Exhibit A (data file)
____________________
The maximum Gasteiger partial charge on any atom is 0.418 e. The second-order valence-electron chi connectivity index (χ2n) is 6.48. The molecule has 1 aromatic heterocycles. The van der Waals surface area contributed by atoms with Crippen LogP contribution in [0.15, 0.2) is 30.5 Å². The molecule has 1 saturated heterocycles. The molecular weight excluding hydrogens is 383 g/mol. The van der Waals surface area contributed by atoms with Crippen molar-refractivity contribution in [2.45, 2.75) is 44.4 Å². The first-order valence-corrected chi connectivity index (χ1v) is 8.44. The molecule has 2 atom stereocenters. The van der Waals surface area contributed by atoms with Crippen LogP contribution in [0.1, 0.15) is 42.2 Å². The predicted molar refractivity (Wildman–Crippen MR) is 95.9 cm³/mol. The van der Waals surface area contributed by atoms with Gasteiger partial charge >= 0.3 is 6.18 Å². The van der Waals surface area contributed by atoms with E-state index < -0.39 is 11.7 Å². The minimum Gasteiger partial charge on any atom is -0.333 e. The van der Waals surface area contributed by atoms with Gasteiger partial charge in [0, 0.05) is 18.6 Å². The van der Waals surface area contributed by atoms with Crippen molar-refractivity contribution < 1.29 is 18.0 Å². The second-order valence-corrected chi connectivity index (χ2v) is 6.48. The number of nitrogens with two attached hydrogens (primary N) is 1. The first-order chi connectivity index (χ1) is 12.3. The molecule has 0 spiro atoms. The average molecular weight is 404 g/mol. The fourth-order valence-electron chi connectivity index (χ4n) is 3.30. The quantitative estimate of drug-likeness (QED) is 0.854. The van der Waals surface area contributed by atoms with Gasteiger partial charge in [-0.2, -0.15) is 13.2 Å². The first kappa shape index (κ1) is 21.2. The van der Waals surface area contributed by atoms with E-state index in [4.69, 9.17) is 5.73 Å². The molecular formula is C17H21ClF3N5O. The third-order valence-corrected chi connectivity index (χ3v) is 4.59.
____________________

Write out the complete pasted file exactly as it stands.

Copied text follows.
The maximum Gasteiger partial charge on any atom is 0.418 e. The second-order valence-electron chi connectivity index (χ2n) is 6.48. The molecule has 1 aromatic heterocycles. The van der Waals surface area contributed by atoms with Crippen LogP contribution in [0.15, 0.2) is 30.5 Å². The molecule has 1 saturated heterocycles. The molecular weight excluding hydrogens is 383 g/mol. The van der Waals surface area contributed by atoms with Crippen molar-refractivity contribution in [2.45, 2.75) is 44.4 Å². The first-order valence-corrected chi connectivity index (χ1v) is 8.44. The molecule has 2 atom stereocenters. The van der Waals surface area contributed by atoms with Crippen LogP contribution in [0.1, 0.15) is 42.2 Å². The predicted molar refractivity (Wildman–Crippen MR) is 95.9 cm³/mol. The van der Waals surface area contributed by atoms with Gasteiger partial charge >= 0.3 is 6.18 Å². The van der Waals surface area contributed by atoms with E-state index < -0.39 is 11.7 Å². The minimum Gasteiger partial charge on any atom is -0.333 e. The van der Waals surface area contributed by atoms with Gasteiger partial charge in [0, 0.05) is 18.6 Å². The van der Waals surface area contributed by atoms with Crippen molar-refractivity contribution < 1.29 is 18.0 Å². The second-order valence-corrected chi connectivity index (χ2v) is 6.48. The number of nitrogens with two attached hydrogens (primary N) is 1. The first-order chi connectivity index (χ1) is 12.3. The molecule has 0 spiro atoms. The average molecular weight is 404 g/mol. The fourth-order valence-electron chi connectivity index (χ4n) is 3.30. The quantitative estimate of drug-likeness (QED) is 0.854. The van der Waals surface area contributed by atoms with Gasteiger partial charge in [-0.2, -0.15) is 13.2 Å². The first kappa shape index (κ1) is 21.2. The van der Waals surface area contributed by atoms with E-state index in [4.69, 9.17) is 5.73 Å². The molecular formula is C17H21ClF3N5O. The third-order valence-corrected chi connectivity index (χ3v) is 4.59.